8 ways to make your web content screen reader accessible

What is a screen reader?

A screen reader is a software app on your computer that reads out the text on the web page into spoken words. Blind people listen to the words to understand what’s on the web page. The most popular once are JAWS, Non Visual Desktop Access also called NVDA for short, Orca, Dolphin and VoiceOver.

How does a screen reader work?

Once you setup the screen reader on your computer, every time you open a web page, the screen reader automatically starts reading out.

It first reads the title of the web page(what is displayed on your browser tab). Then it goes on to read the content of the web page from left to right, starting with the logo, tagline, the navigation elements-menu/search (or whatever is in the main navigation). It then moves on to read the main content.

Once you finish reading a page and move on to the next page on the site, you don’t want to listen again to the title, logo, tagline, etc. Using keyboard shortcuts, you can skip to the main content.

You also have the option to navigate through the headings, links, landmarks etc on the page

Here is a link to a video where a user talks about what it is like to use a screen-reader and how he navigates the web using one.

What are the key considerations to make your web content screen reader accessible?

  1. Add text or text equivalent for all the content on the web page. Eg: Alt tags for images.
  2. Test to make sure all the functionality on the web page is available using the keyboard. Even though blind people can physically use a mouse, they can’t see where the mouse pointer is.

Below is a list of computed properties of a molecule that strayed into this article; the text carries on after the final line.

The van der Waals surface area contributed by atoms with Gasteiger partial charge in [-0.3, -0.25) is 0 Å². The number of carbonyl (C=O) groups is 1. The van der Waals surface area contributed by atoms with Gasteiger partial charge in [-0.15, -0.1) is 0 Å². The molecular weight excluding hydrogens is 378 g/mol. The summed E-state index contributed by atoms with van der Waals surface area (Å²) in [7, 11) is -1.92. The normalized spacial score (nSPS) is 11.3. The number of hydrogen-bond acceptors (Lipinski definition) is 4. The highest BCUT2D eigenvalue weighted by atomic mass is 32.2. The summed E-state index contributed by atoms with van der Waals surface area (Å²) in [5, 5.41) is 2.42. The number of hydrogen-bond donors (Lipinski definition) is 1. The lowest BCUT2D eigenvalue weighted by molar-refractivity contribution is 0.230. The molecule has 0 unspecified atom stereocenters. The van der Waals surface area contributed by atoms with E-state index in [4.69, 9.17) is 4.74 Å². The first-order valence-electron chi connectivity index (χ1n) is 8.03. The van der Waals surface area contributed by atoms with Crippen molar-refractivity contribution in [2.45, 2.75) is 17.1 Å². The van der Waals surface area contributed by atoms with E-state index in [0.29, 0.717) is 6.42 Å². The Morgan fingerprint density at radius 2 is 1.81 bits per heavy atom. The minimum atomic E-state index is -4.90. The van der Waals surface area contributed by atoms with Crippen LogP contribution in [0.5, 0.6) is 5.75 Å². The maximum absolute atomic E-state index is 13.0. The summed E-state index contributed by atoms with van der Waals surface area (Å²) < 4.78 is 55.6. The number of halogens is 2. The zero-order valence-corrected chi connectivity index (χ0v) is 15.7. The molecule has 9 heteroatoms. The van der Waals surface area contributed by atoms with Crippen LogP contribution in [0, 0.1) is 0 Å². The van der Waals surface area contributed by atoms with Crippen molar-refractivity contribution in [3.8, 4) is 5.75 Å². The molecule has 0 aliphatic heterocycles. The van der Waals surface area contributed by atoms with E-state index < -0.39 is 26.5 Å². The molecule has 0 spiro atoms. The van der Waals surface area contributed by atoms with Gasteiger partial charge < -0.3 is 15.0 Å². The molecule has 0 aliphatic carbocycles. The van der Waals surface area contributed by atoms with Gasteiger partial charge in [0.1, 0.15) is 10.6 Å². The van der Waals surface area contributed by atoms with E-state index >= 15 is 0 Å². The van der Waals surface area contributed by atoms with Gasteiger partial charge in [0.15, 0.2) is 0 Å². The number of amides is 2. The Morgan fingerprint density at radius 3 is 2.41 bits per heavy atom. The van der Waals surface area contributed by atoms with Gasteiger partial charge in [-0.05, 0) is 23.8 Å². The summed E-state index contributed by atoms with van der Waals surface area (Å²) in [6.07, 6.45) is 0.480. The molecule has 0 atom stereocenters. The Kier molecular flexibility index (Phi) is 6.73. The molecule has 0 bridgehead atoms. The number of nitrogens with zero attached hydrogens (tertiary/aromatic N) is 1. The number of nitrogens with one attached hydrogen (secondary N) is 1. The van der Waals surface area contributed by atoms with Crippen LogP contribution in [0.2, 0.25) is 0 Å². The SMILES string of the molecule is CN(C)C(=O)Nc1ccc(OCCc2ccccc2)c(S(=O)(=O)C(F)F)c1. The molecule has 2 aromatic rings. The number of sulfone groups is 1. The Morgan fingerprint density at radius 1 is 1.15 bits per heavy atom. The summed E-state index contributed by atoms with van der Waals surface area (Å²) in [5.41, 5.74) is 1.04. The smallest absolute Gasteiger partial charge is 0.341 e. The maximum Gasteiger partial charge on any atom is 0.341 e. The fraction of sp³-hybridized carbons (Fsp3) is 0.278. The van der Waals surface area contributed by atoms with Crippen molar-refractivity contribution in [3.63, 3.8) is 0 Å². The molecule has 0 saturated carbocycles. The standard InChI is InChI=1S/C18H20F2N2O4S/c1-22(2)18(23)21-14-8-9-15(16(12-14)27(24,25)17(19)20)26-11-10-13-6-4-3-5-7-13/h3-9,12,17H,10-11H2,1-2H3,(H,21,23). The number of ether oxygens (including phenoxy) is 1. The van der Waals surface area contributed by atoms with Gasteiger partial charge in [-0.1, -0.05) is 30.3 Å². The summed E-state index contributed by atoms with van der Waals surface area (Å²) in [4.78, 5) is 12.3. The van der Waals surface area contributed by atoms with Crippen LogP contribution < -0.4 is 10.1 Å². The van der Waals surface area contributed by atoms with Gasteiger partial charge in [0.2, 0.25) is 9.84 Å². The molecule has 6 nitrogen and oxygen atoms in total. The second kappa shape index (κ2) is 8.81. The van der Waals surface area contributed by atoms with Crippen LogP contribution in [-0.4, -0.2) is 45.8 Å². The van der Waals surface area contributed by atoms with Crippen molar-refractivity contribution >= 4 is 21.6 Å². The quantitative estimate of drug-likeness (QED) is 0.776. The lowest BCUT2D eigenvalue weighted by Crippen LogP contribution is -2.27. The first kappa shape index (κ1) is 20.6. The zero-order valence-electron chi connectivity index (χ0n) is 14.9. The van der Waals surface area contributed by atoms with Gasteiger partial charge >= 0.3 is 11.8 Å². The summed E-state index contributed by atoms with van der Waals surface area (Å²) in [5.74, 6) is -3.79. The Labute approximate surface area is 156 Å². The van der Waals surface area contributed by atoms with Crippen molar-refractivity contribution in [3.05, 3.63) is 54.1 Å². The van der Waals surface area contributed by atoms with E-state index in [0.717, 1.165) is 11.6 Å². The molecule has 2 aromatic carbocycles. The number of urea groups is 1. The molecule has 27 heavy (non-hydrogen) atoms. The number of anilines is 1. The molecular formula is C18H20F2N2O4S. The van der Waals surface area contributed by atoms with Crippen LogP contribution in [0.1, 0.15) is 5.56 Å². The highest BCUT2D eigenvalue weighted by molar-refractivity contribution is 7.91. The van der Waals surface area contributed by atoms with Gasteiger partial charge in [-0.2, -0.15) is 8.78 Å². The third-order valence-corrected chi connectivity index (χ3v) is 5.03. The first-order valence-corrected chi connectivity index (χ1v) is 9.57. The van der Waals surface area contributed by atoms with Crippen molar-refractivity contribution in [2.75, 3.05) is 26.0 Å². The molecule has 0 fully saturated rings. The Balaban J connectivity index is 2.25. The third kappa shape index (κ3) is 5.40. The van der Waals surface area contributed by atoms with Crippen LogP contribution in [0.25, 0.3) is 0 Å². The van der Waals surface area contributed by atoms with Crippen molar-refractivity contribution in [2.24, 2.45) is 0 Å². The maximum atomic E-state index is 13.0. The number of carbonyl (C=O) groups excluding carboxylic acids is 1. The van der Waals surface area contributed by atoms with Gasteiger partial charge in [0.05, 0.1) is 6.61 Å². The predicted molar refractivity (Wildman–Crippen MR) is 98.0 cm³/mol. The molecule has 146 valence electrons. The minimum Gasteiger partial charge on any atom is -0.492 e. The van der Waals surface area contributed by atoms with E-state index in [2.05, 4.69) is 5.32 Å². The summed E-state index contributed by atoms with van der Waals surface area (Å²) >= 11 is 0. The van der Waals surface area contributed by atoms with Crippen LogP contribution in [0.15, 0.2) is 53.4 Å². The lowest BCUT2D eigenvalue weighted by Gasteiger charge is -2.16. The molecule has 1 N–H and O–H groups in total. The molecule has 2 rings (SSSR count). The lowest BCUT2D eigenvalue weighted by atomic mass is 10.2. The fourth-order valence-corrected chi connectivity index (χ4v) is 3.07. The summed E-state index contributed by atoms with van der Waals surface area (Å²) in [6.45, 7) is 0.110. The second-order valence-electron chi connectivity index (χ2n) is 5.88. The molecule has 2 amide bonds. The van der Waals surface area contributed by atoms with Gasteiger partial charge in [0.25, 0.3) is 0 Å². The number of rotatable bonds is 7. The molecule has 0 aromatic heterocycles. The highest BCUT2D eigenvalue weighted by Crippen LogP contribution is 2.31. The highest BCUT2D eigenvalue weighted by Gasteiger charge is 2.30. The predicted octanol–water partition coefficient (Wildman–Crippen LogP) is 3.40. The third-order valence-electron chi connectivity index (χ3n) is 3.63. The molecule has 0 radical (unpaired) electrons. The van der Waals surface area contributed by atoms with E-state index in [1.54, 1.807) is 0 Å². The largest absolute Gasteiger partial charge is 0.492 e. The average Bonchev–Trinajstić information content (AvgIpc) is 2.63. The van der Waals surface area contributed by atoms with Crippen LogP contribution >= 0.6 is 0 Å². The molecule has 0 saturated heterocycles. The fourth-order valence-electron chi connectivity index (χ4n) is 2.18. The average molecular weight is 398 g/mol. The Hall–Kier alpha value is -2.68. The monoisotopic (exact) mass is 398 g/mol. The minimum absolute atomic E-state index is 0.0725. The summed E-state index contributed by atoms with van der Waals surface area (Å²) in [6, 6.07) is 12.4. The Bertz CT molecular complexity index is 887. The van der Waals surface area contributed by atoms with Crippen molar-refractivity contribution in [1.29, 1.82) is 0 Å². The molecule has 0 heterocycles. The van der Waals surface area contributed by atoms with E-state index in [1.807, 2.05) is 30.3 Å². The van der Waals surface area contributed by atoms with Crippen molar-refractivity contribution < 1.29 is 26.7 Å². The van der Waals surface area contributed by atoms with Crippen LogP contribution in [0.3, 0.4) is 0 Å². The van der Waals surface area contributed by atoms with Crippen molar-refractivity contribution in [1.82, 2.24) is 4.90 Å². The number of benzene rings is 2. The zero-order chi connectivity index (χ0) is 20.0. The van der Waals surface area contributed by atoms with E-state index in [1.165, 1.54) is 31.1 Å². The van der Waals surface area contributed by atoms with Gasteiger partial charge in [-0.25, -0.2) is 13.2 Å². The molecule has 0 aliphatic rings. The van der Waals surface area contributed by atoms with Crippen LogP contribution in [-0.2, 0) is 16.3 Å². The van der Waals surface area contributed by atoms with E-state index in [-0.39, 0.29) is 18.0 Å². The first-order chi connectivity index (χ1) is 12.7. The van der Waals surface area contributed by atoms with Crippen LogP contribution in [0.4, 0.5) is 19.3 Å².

3. Make sure your markup follows a good content structure and semantics with headings, tables, lists, etc so the user can jump directly to various sections.
  4. Provide an option to skip to the main content on the web page directly.
  5. All custom controls on your web page(eg: expand-collapse menu) must have labels, roles, and values (either using HTML or ARIA ). This way the screen reader can recognize what these custom controls are. When you set ARIA names, roles, states, and properties to the custom controls, the screen reader can provide additional information about the custom control to the user. Also make sure the values of the custom controls change appropriately (eg: aria-expanded=”false” changes to aria-expanded=”true” after the menu button is opened).
  6. After every action is completed on the web page, the user should get immediate notification via the screen reader. Eg: contact form submission/failure, slider change, a new page is loaded, menu is opened or closed, etc.
  7. If videos have visual content that conveys additional information about the video, understand that the blind user cannot see the visual content, they can only hear the dialogs. Add audio narratives to describe the visual content out loud.
  8. A screen reader on a mobile device cannot do the swipe feature. All swipe features also require a click action so they are screen reader accessible.

Q for you: What is your biggest challenge in making your web content work for screen readers? Leave a comment below and let me know.

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